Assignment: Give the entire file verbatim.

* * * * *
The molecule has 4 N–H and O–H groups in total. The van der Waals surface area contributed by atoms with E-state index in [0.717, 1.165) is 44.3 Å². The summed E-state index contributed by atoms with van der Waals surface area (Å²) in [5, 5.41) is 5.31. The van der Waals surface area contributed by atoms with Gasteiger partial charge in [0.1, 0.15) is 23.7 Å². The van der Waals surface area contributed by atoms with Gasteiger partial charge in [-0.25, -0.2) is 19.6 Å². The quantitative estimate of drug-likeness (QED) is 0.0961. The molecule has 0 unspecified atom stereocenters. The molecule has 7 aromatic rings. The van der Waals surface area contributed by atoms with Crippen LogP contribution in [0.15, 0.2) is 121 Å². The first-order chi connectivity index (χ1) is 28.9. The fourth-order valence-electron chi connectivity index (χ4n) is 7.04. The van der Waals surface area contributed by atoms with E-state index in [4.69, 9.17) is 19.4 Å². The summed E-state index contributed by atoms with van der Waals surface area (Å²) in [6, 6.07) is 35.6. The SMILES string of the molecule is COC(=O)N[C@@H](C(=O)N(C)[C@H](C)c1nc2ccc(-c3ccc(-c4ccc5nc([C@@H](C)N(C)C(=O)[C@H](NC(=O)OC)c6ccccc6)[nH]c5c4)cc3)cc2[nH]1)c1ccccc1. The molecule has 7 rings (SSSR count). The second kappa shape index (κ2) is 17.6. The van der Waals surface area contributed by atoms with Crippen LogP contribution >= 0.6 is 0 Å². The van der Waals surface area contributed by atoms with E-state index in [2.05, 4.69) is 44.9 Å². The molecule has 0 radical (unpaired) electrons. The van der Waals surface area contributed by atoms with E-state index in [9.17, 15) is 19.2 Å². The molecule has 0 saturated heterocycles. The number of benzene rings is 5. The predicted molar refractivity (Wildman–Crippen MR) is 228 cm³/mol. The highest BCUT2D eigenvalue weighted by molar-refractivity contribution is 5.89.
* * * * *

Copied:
The molecule has 4 N–H and O–H groups in total. The van der Waals surface area contributed by atoms with E-state index in [0.717, 1.165) is 44.3 Å². The summed E-state index contributed by atoms with van der Waals surface area (Å²) in [5, 5.41) is 5.31. The van der Waals surface area contributed by atoms with Gasteiger partial charge in [0.1, 0.15) is 23.7 Å². The van der Waals surface area contributed by atoms with Gasteiger partial charge in [-0.25, -0.2) is 19.6 Å². The quantitative estimate of drug-likeness (QED) is 0.0961. The molecule has 0 unspecified atom stereocenters. The molecule has 7 aromatic rings. The van der Waals surface area contributed by atoms with Crippen LogP contribution in [0.15, 0.2) is 121 Å². The first-order chi connectivity index (χ1) is 28.9. The fourth-order valence-electron chi connectivity index (χ4n) is 7.04. The van der Waals surface area contributed by atoms with E-state index in [4.69, 9.17) is 19.4 Å². The summed E-state index contributed by atoms with van der Waals surface area (Å²) in [6, 6.07) is 35.6. The SMILES string of the molecule is COC(=O)N[C@@H](C(=O)N(C)[C@H](C)c1nc2ccc(-c3ccc(-c4ccc5nc([C@@H](C)N(C)C(=O)[C@H](NC(=O)OC)c6ccccc6)[nH]c5c4)cc3)cc2[nH]1)c1ccccc1. The molecule has 7 rings (SSSR count). The second kappa shape index (κ2) is 17.6. The van der Waals surface area contributed by atoms with Crippen LogP contribution >= 0.6 is 0 Å². The van der Waals surface area contributed by atoms with E-state index in [2.05, 4.69) is 44.9 Å². The molecule has 0 radical (unpaired) electrons. The van der Waals surface area contributed by atoms with E-state index in [9.17, 15) is 19.2 Å². The molecule has 0 saturated heterocycles. The number of benzene rings is 5. The predicted molar refractivity (Wildman–Crippen MR) is 228 cm³/mol. The highest BCUT2D eigenvalue weighted by molar-refractivity contribution is 5.89.